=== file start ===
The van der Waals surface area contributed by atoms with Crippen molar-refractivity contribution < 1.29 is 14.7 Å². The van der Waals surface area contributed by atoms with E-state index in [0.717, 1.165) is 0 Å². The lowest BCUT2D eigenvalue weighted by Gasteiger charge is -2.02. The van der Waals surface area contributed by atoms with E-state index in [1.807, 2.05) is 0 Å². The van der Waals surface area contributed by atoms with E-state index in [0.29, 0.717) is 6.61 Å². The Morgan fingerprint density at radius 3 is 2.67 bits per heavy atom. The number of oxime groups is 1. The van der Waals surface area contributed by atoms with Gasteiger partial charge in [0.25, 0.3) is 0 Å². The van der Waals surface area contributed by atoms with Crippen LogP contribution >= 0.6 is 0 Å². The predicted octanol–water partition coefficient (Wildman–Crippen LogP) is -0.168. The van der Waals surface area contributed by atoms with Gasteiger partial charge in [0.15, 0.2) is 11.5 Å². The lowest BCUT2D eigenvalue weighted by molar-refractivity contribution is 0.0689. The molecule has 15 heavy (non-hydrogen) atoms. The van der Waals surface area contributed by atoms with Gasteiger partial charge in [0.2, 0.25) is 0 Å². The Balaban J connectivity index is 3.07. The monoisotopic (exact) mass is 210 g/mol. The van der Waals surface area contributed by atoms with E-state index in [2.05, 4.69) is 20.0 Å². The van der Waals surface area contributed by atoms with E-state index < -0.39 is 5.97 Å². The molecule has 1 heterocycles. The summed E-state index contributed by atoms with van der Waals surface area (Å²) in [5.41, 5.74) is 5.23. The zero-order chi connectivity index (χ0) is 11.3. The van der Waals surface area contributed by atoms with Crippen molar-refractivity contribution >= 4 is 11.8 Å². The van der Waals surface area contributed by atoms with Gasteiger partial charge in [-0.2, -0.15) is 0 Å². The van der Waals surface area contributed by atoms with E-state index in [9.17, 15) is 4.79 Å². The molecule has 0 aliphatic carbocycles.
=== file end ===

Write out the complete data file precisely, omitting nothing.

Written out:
The van der Waals surface area contributed by atoms with Crippen molar-refractivity contribution < 1.29 is 14.7 Å². The van der Waals surface area contributed by atoms with E-state index in [0.717, 1.165) is 0 Å². The lowest BCUT2D eigenvalue weighted by Gasteiger charge is -2.02. The van der Waals surface area contributed by atoms with E-state index in [1.807, 2.05) is 0 Å². The van der Waals surface area contributed by atoms with E-state index in [0.29, 0.717) is 6.61 Å². The Morgan fingerprint density at radius 3 is 2.67 bits per heavy atom. The number of oxime groups is 1. The van der Waals surface area contributed by atoms with Gasteiger partial charge in [0.25, 0.3) is 0 Å². The van der Waals surface area contributed by atoms with Crippen LogP contribution >= 0.6 is 0 Å². The predicted octanol–water partition coefficient (Wildman–Crippen LogP) is -0.168. The van der Waals surface area contributed by atoms with Gasteiger partial charge in [0.15, 0.2) is 11.5 Å². The lowest BCUT2D eigenvalue weighted by molar-refractivity contribution is 0.0689. The molecule has 15 heavy (non-hydrogen) atoms. The van der Waals surface area contributed by atoms with Gasteiger partial charge in [0.2, 0.25) is 0 Å². The Balaban J connectivity index is 3.07. The monoisotopic (exact) mass is 210 g/mol. The van der Waals surface area contributed by atoms with E-state index in [2.05, 4.69) is 20.0 Å². The van der Waals surface area contributed by atoms with E-state index < -0.39 is 5.97 Å². The molecule has 1 heterocycles. The summed E-state index contributed by atoms with van der Waals surface area (Å²) in [5.41, 5.74) is 5.23. The zero-order chi connectivity index (χ0) is 11.3. The van der Waals surface area contributed by atoms with Crippen molar-refractivity contribution >= 4 is 11.8 Å². The van der Waals surface area contributed by atoms with Gasteiger partial charge in [-0.2, -0.15) is 0 Å². The van der Waals surface area contributed by atoms with E-state index in [9.17, 15) is 4.79 Å². The molecule has 0 aliphatic carbocycles.